Secondly, to do some of the things we've been required to do in the group swim workouts (which reminded Irish Blue of Navy Seal workouts she'd seen and have now got me thinking Coach may have read her comment on my other post, LOL), I've had to really work on generating speed and power via my pull and hip rotation, not kicking a whole lot to keep the hammy happy. And that's exactly what Coach focused on on Monday. After we'd done a bunch of descending, ascending and recovery 200s, he went around holding onto people's ankles so we were having to drag him! And as I was glub-glubbing through this latest form of torture, the whole pull and hip connection thing really clicked for the first time -- WOO HOO!


Which I think led to the third good thing that has happened since my hamstring injury, and the reason for the title of this post ... I can now do the 3x300 Threshold Test in my little Swim Workouts for Triathletes book fast enough to have a time that appears on their T-Pace Chart! A year ago when I bought this book, I was nowhere close and even just a month ago when swimming three sets of 300 yards with 30 seconds rest, each 300 took just over 6 minutes and 6:00 was the slowest time listed on the chart. What, don't turtles deserve to have a T-pace that's on the chart?!

But yesterday I swam the 300s in 5:46.64, 5:40.80 and 5:38.17 for an average of 5:42, which according to the chart (or just divided by 3) means my 100 yard T-pace or Threshold Pace is 1:54 (the book says yards and meters can be used interchangeably).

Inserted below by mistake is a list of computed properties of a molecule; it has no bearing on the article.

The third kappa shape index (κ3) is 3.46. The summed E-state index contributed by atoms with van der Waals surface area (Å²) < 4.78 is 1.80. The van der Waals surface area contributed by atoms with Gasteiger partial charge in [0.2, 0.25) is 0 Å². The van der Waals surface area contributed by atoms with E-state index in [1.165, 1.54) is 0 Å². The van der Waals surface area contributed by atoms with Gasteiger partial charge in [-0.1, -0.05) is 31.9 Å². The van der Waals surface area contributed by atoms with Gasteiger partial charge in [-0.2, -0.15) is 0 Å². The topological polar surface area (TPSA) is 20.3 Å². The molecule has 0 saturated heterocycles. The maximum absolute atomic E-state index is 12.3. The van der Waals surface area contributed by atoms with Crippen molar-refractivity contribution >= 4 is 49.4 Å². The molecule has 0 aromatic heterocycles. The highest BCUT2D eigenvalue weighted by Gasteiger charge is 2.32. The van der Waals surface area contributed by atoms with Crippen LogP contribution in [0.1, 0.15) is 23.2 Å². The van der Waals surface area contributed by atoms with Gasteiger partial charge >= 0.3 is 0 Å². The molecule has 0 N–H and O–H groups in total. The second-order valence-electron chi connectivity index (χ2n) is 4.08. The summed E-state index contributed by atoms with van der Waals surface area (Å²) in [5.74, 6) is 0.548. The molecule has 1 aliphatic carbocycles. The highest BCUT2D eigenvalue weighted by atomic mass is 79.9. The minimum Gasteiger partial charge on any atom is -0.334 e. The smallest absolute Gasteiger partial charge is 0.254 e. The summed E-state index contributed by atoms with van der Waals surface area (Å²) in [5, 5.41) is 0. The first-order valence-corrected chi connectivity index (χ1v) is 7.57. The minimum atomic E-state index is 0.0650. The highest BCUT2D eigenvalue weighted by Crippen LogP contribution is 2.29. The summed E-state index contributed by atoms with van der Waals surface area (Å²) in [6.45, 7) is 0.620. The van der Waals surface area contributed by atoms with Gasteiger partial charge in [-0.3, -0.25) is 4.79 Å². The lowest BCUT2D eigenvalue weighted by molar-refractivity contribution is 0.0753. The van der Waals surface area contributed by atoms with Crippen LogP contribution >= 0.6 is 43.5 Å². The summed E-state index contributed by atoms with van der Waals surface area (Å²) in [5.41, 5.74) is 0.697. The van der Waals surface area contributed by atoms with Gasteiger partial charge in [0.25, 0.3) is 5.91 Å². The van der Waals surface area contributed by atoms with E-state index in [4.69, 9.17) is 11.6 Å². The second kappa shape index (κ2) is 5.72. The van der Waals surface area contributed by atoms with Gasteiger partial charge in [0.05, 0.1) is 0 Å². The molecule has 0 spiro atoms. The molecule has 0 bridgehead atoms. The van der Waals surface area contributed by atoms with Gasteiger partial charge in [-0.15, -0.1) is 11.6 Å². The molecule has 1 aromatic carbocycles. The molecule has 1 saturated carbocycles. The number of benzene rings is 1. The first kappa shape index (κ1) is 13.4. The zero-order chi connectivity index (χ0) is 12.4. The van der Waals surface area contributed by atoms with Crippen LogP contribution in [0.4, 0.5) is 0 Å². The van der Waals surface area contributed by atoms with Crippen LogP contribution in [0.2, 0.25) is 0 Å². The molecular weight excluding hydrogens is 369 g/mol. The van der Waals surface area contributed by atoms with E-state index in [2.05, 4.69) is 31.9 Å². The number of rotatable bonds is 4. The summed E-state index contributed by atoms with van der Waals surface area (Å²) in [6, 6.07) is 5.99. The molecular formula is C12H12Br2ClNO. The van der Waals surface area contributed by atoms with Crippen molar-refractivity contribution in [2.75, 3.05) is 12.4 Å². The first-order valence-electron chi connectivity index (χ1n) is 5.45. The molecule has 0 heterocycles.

This means I can now do the other T-pace based swim workouts in my little book that I've been saving for when I'm fast enough. But mostly, it just makes me feel that I'm really a swimmer now! (I know, IT'S ABOUT FREAKING TIME!!!)

For anyone interested in knowing more about my struggles with swimming, I've created a history. Here are my major lessons learned after 2.5 years of serious swimming, 4 1/2-iron tris, 2 olys, 2 sprints and 1 Ironman attempt:

  • If you don't have a swim background, take swim lessons. Learning from a book or DVD does not work well.

  • Do not be content to just survive swim segments of tris. Work on your weakness!

  • Keep looking for a stroke that suits you. There are different ways to swim freestyle and everyone, even good swimmers should always be looking for ways to improve.

  • Do not swim laps mindlessly. Unlike running, swimming is nearly all about technique and if you're not thinking about it and working on it, you're not going to improve by much.

  • Have someone videotape you when swimming, both above water and underwater too, if possible. You'll be amazed at what you can learn from seeing yourself.

  • Join a group swim program. You will never work so hard and see as much improvement on your own.
  • Monday, August 04, 2008

    My First Race

    First of all, big congrats to Jen and RBR who both completed Barb's Race, their first half iron tri, under scorching sun this weekend, Calyx on completing her first half marathon on what looks to be a postcard-perfect San Francisco day, and Rural Girl, Pharmie, IronWil, Nancy, TriCajun and many others who did Steelhead 70.3, which turned into a duathlon due to wicked waves and a strong undertow that made swimming dangerous. Man, am I glad I decided not to do that race. Not only would it have been disappointing to have traveled so far to do a duathlon, my hamstring would probably have balked at all the walking around in sand they did before the race and then having to do two run segments. Funny, though, it wasn't long ago that I would have wished every tri I did turned into a du ;-)